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View Full Version : Cross handed rowing - or not?



timo4352
01-11-2015, 08:01 PM
A poll to see who rows cross handed and who doesn't.
Of course your opinions and experience on the subject are most welcomed also.
Myself, I am undecided at this time - hence the poll.

David G
01-11-2015, 08:06 PM
I don't cross. Oh... I can, if I jump in someone's boat that is set up for it.... but it takes me a while to sort myself out each time. But I'm not a serious rower. Lots of the serious rowers I know do. How much will you be rowing, and how much time and knuckle skin are you willing to devote to learning to row crossed?

Ian McColgin
01-11-2015, 08:13 PM
I like oars a bit longer than is normal for a given beam of boat. In normal conditions I row hands side by side nice and easy. I row cross handed into higher winds or heavy loads like dropping a gear to go up hill.

Don Kurylko
01-11-2015, 08:25 PM
What Ian says.

rgthom
01-11-2015, 08:33 PM
Slightly crossed. Oars are 9', oarlocks are 57" ctr-ctr. I have been trying different gear ratios, now using 30" inboard so 1.5" overlap. I can also pull the oars inboard to a stop at 35" for low gear upwind rowing. That is 6.5" overlap, but I don't use it often.

James McMullen
01-11-2015, 08:42 PM
I mostly row with a crossover, but I'm one of those who favors long leathers and lots of adjustment range available on the fly. My buttons are well inboard and there just to keep my oars from sliding all the way out; I don't row against them.

Rich Jones
01-11-2015, 08:51 PM
I've got two rowing boats and one set of oars with fixed leathers. On the 15' Rushton pulling boat, I have to row cross handed because of the narrow beam. I have absolutely no problem with it. On the Hvalsoe 13, I row normally. I really do love to row. Great exercise.

Brian Palmer
01-11-2015, 08:57 PM
My hands are just slightly crossed so I don't bash my thumbs together. My current boat is not much of a row boat, it even has a motor cut-out in the stern (but no motor).

Canoeyawl
01-11-2015, 10:00 PM
I prefer slightly longer oars and will shorten up and row cross handed in a seaway or a headwind. Like downshifting on your bike it is an effective ratio change.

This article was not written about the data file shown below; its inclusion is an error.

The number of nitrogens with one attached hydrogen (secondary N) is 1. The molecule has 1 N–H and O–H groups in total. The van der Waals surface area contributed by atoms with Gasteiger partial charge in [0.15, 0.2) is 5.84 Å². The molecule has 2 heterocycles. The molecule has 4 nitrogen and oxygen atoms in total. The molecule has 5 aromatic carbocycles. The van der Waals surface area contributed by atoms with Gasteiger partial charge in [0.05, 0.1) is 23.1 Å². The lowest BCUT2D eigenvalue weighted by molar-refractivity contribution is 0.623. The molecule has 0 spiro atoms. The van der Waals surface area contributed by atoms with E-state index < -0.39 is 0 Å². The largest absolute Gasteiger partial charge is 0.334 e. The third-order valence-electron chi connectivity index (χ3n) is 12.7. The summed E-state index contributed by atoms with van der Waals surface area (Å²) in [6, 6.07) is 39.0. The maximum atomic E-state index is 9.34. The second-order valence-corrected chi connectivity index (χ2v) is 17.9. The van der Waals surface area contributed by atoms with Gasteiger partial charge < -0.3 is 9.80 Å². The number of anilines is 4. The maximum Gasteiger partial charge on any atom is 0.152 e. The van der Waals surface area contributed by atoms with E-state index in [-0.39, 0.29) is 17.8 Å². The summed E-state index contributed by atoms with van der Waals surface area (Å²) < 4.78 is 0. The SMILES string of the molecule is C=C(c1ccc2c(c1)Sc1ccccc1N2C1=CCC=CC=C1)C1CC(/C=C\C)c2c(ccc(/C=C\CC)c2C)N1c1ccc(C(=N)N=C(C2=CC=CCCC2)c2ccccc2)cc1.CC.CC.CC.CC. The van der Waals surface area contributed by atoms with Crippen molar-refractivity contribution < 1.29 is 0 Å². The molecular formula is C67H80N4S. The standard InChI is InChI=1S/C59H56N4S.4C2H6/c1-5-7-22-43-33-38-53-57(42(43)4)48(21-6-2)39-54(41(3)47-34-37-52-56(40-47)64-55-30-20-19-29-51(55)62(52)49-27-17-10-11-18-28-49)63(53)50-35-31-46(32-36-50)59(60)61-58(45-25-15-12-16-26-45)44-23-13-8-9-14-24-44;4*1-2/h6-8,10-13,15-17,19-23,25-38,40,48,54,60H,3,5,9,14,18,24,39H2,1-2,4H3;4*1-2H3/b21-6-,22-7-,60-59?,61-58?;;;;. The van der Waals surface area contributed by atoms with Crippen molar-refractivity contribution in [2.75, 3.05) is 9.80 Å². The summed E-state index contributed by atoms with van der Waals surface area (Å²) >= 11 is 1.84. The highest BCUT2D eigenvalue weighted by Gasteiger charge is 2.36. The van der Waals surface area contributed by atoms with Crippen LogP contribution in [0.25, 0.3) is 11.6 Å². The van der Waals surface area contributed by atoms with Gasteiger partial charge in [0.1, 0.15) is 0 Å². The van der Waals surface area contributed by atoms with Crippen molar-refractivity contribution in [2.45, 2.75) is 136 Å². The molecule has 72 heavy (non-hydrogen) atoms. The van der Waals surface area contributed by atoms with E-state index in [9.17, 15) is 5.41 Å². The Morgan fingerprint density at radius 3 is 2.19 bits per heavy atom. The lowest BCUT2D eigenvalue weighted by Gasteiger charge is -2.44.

MN Dave
01-12-2015, 02:36 AM
I row a guideboat, so cross handed feels normal to me. I like the responsiveness of the light, narrow, fast boat, so crossed handed is the only option. I find the bulk and complexity of sliding seats bothersome, so it is oar on gunnel for me. I use leathers and buttons, not pinned oarlocks like a traditional guideboat because it helps to have some adjustability.

The worst set up of all is pinned oars that almost come together. You learn not to let your thumbs slip over the end of the handles.

Ian McColgin
01-12-2015, 07:59 AM
MN Dave raises a point - slight thread drift. I am deeply prejudiced against pinned oarlocks for all the obvious reasons. I also don't like round oarlocks because I row open waters and if you catch a wave top wrong and pop the oar out, it takes two hands and is still hard to get the oarlock back in place. With a proper open top lock you can just onehanded bounce back.

But that begs the question of what to do with the oars when handling a fishing line or net. The whole reason for pinned oars on guide boats is to enable a fast transition from working the oars to working the net or gaff to land the sport's fish. Or maybe your own.

For my own occasional fishing, I've put a light tether on the oar from the gunnel right by the lock to the bottom of the leather and short enough that there's only a very little slack in normal rowing and it goes tight just before the oar would slide down to the button. Seems to work and gives the virtues of pinned without losing what I like about open tops. Just wondering if any of our guides use a dodge like that.

Oldad
01-12-2015, 08:52 AM
My current dinghy is a salvaged Cape Dory 10 with two rowing positions. When in the center thwart oars just meet, in the bow I am rowing cross handed because my oars are pinned and the beam is narrower. Rowing cross handed is not a problem and gives a bit more leverage. Why are my oars pinned? When the mate rows she has trouble keeping the blades properly oriented. I could hassle her about it, but pinning the oars eliminated the problem for her, but I hate it when rowing into a stiff breeze. BTW, that dink rows like a dream.